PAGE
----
• Threaten or abuse you. If they come to your house, they can’t barge their way in or abuse you. Similarly, they can’t add excessive charges or interest to your debt.

What rights do DRS have?

Ultimately, the legal powers that DRS have are no different from the ones the original creditor has. So, they can contact you repeatedly (but not excessively), and they can continue to until the matter is settled.

They’re able to send agents to your door if you don’t pay, but these agents don’t have the same powers as a bailiff. They can’t enter your property, and they cannot take anything from it.

Despite these limitations, they can take certain legal actions against you if you avoid paying them. So, they can appeal to the courts to take out a CCJ against you. This will be a legal order requiring you to pay back the money.

They can also ask the court for permission to send the bailiffs round to your property. If this happens, the bailiff will be able to take steps to recover your debt. However, they’re still bound by many laws, similar to those of debt collectors.

Finally, they may also be able to apply for an attachment of earnings order. This will allow DRS to take money directly from your wages. This is usually for when you have outstanding rent or mortgage payments.

What should you do if you receive a DRS debt recovery letter?

Although some of the information we’ve covered so far may seem a little daunting, try not to worry. There are steps you can take if you have received a scary letter from Debt Revenue Services.

The first thing to do is to contact them directly. Don’t ignore their claim you owe them money, as they won’t stop.

Instead, you can ask them to provide proof that it’s you who owes the money. They’re legally required to do so. Most of the time these letters do not provide adequate details about the debt, but simply say you need to pay or face court action.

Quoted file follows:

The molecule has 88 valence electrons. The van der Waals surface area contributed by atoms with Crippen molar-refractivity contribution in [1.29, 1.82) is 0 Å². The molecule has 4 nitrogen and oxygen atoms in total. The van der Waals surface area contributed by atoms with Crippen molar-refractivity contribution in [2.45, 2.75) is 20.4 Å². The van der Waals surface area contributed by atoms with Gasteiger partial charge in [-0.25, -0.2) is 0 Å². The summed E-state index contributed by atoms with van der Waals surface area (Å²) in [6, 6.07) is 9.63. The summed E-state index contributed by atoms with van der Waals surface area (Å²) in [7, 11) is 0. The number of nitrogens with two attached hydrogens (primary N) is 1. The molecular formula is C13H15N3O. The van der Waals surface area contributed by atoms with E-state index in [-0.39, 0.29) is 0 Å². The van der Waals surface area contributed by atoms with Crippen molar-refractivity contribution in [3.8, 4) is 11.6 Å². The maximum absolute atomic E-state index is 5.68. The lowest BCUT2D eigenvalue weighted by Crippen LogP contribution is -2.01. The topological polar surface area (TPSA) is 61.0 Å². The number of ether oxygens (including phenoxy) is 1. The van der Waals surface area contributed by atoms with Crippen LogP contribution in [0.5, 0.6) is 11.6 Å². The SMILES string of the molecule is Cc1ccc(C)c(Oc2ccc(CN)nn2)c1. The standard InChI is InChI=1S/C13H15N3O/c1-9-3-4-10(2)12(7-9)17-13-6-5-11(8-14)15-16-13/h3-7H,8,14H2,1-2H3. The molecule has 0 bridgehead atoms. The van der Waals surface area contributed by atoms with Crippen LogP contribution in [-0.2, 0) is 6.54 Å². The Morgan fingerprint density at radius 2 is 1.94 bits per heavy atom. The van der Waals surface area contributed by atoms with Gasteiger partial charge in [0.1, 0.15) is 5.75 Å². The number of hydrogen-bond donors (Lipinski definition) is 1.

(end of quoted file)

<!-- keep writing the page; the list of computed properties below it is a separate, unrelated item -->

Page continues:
We explain exactly how to do this and provide a letter template in our free prove-it guide.

Note: When you send this letter you should print your name but never sign it to prevent the possibility of forging evidence against you. 

The legal onus is on Debt Revenue Services to prove you owe the debt. They may need to communicate and work with their own client (the company you owe) to find this proof.

It can cause long delays which give you time to think about your options. And of course, if they do not supply proof you do not need to make a payment.

Even if you were a real customer of the company and really do owe them money, without proof they do not have a good chance of making you pay.

If they do not give you proof and continue to ask for a payment, this is harassment and should be formally complained about to the Ombudsman. 

If you do prove you owe them money, you’re going to have to pay at least some of it back. 

By contacting DRS directly, you can start to organise a payment plan that works with your current financial standing. This can often be a low monthly repayment, although they’re not legally obliged to accept your proposal.

You will need your DRS account details to make payments or agree to allow them to take payments directly from your bank.